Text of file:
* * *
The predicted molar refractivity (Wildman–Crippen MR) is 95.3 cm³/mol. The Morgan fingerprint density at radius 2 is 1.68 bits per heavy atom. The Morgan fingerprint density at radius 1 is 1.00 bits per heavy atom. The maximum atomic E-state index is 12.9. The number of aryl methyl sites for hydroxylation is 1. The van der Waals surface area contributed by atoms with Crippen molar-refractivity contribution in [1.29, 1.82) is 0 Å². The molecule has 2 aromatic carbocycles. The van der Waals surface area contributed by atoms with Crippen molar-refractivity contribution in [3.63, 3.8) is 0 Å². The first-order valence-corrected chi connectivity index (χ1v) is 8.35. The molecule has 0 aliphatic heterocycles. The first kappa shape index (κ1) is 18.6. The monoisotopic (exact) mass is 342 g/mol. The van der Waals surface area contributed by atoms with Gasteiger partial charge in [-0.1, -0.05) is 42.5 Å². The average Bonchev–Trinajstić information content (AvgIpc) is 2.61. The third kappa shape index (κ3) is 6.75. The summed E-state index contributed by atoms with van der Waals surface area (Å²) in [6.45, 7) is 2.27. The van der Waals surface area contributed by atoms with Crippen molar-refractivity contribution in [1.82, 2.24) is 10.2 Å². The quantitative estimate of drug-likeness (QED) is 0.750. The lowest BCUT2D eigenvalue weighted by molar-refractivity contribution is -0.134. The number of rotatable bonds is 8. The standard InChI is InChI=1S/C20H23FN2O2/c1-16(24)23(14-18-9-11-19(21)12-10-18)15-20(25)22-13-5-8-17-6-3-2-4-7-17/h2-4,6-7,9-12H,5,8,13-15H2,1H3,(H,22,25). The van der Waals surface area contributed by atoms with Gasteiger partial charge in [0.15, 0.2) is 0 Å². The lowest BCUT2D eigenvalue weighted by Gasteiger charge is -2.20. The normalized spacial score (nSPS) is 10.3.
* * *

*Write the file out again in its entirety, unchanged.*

The predicted molar refractivity (Wildman–Crippen MR) is 95.3 cm³/mol. The Morgan fingerprint density at radius 2 is 1.68 bits per heavy atom. The Morgan fingerprint density at radius 1 is 1.00 bits per heavy atom. The maximum atomic E-state index is 12.9. The number of aryl methyl sites for hydroxylation is 1. The van der Waals surface area contributed by atoms with Crippen molar-refractivity contribution in [1.29, 1.82) is 0 Å². The molecule has 2 aromatic carbocycles. The van der Waals surface area contributed by atoms with Crippen molar-refractivity contribution in [3.63, 3.8) is 0 Å². The first-order valence-corrected chi connectivity index (χ1v) is 8.35. The molecule has 0 aliphatic heterocycles. The first kappa shape index (κ1) is 18.6. The monoisotopic (exact) mass is 342 g/mol. The van der Waals surface area contributed by atoms with Gasteiger partial charge in [-0.1, -0.05) is 42.5 Å². The average Bonchev–Trinajstić information content (AvgIpc) is 2.61. The third kappa shape index (κ3) is 6.75. The summed E-state index contributed by atoms with van der Waals surface area (Å²) in [6.45, 7) is 2.27. The van der Waals surface area contributed by atoms with Crippen molar-refractivity contribution in [1.82, 2.24) is 10.2 Å². The quantitative estimate of drug-likeness (QED) is 0.750. The lowest BCUT2D eigenvalue weighted by molar-refractivity contribution is -0.134. The number of rotatable bonds is 8. The standard InChI is InChI=1S/C20H23FN2O2/c1-16(24)23(14-18-9-11-19(21)12-10-18)15-20(25)22-13-5-8-17-6-3-2-4-7-17/h2-4,6-7,9-12H,5,8,13-15H2,1H3,(H,22,25). The van der Waals surface area contributed by atoms with Gasteiger partial charge in [0.15, 0.2) is 0 Å². The lowest BCUT2D eigenvalue weighted by Gasteiger charge is -2.20. The normalized spacial score (nSPS) is 10.3.